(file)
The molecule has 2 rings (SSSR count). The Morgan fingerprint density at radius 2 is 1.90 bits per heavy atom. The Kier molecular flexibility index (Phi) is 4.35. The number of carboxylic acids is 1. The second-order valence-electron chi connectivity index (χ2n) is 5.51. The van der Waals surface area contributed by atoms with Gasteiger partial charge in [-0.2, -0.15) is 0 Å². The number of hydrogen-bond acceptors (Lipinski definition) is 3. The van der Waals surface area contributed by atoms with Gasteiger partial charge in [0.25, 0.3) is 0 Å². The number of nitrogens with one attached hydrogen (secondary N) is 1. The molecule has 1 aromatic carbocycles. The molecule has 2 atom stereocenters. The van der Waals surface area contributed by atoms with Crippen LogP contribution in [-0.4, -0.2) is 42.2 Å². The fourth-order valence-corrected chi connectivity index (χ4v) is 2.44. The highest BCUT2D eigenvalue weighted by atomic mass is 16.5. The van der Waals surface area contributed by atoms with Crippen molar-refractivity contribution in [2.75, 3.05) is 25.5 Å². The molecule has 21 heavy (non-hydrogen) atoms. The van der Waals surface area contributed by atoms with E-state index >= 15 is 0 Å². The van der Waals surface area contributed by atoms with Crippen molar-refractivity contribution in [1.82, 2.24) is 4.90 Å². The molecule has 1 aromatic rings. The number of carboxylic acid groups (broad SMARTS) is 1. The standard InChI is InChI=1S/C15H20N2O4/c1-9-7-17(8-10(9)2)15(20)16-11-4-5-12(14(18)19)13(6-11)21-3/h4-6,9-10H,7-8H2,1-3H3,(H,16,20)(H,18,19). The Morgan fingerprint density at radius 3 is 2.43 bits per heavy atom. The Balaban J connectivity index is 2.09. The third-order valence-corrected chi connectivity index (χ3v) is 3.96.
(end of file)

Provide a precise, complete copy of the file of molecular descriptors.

The molecule has 2 rings (SSSR count). The Morgan fingerprint density at radius 2 is 1.90 bits per heavy atom. The Kier molecular flexibility index (Phi) is 4.35. The number of carboxylic acids is 1. The second-order valence-electron chi connectivity index (χ2n) is 5.51. The van der Waals surface area contributed by atoms with Gasteiger partial charge in [-0.2, -0.15) is 0 Å². The number of hydrogen-bond acceptors (Lipinski definition) is 3. The van der Waals surface area contributed by atoms with Gasteiger partial charge in [0.25, 0.3) is 0 Å². The number of nitrogens with one attached hydrogen (secondary N) is 1. The molecule has 1 aromatic carbocycles. The molecule has 2 atom stereocenters. The van der Waals surface area contributed by atoms with Crippen LogP contribution in [-0.4, -0.2) is 42.2 Å². The fourth-order valence-corrected chi connectivity index (χ4v) is 2.44. The highest BCUT2D eigenvalue weighted by atomic mass is 16.5. The van der Waals surface area contributed by atoms with Crippen molar-refractivity contribution in [2.75, 3.05) is 25.5 Å². The molecule has 21 heavy (non-hydrogen) atoms. The van der Waals surface area contributed by atoms with E-state index >= 15 is 0 Å². The van der Waals surface area contributed by atoms with Crippen molar-refractivity contribution in [1.82, 2.24) is 4.90 Å². The molecule has 1 aromatic rings. The number of carboxylic acid groups (broad SMARTS) is 1. The standard InChI is InChI=1S/C15H20N2O4/c1-9-7-17(8-10(9)2)15(20)16-11-4-5-12(14(18)19)13(6-11)21-3/h4-6,9-10H,7-8H2,1-3H3,(H,16,20)(H,18,19). The Morgan fingerprint density at radius 3 is 2.43 bits per heavy atom. The Balaban J connectivity index is 2.09. The third-order valence-corrected chi connectivity index (χ3v) is 3.96.